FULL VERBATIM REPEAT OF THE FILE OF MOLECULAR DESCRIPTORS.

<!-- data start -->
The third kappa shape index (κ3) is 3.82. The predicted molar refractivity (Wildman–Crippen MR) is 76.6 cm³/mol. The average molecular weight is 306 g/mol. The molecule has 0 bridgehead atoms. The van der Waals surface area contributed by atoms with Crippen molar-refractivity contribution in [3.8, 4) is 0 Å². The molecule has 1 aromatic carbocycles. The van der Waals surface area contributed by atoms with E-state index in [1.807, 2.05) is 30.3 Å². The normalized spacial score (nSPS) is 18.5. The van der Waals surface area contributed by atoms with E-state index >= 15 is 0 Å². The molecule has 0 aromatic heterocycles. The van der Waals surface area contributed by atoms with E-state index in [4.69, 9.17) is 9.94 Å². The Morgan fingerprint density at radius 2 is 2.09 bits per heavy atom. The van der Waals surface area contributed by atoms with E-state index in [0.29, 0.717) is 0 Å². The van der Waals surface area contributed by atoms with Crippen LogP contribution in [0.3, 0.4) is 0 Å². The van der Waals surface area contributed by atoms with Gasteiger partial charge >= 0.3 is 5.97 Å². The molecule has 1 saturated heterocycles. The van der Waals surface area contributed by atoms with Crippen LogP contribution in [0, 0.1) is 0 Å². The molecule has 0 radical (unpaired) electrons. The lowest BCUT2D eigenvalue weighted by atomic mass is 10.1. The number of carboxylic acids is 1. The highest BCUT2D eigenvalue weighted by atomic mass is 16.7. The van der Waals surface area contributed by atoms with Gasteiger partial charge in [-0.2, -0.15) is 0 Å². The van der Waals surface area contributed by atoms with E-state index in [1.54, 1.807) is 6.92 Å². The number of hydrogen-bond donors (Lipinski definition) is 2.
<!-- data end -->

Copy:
The third kappa shape index (κ3) is 3.82. The predicted molar refractivity (Wildman–Crippen MR) is 76.6 cm³/mol. The average molecular weight is 306 g/mol. The molecule has 0 bridgehead atoms. The van der Waals surface area contributed by atoms with Crippen molar-refractivity contribution in [3.8, 4) is 0 Å². The molecule has 1 aromatic carbocycles. The van der Waals surface area contributed by atoms with E-state index in [1.807, 2.05) is 30.3 Å². The normalized spacial score (nSPS) is 18.5. The van der Waals surface area contributed by atoms with E-state index >= 15 is 0 Å². The molecule has 0 aromatic heterocycles. The van der Waals surface area contributed by atoms with E-state index in [4.69, 9.17) is 9.94 Å². The Morgan fingerprint density at radius 2 is 2.09 bits per heavy atom. The van der Waals surface area contributed by atoms with E-state index in [0.29, 0.717) is 0 Å². The van der Waals surface area contributed by atoms with Crippen LogP contribution in [0.3, 0.4) is 0 Å². The van der Waals surface area contributed by atoms with Gasteiger partial charge >= 0.3 is 5.97 Å². The molecule has 1 saturated heterocycles. The van der Waals surface area contributed by atoms with Crippen LogP contribution in [0, 0.1) is 0 Å². The molecule has 0 radical (unpaired) electrons. The lowest BCUT2D eigenvalue weighted by atomic mass is 10.1. The number of carboxylic acids is 1. The highest BCUT2D eigenvalue weighted by atomic mass is 16.7. The van der Waals surface area contributed by atoms with Gasteiger partial charge in [-0.2, -0.15) is 0 Å². The van der Waals surface area contributed by atoms with E-state index in [1.54, 1.807) is 6.92 Å². The number of hydrogen-bond donors (Lipinski definition) is 2.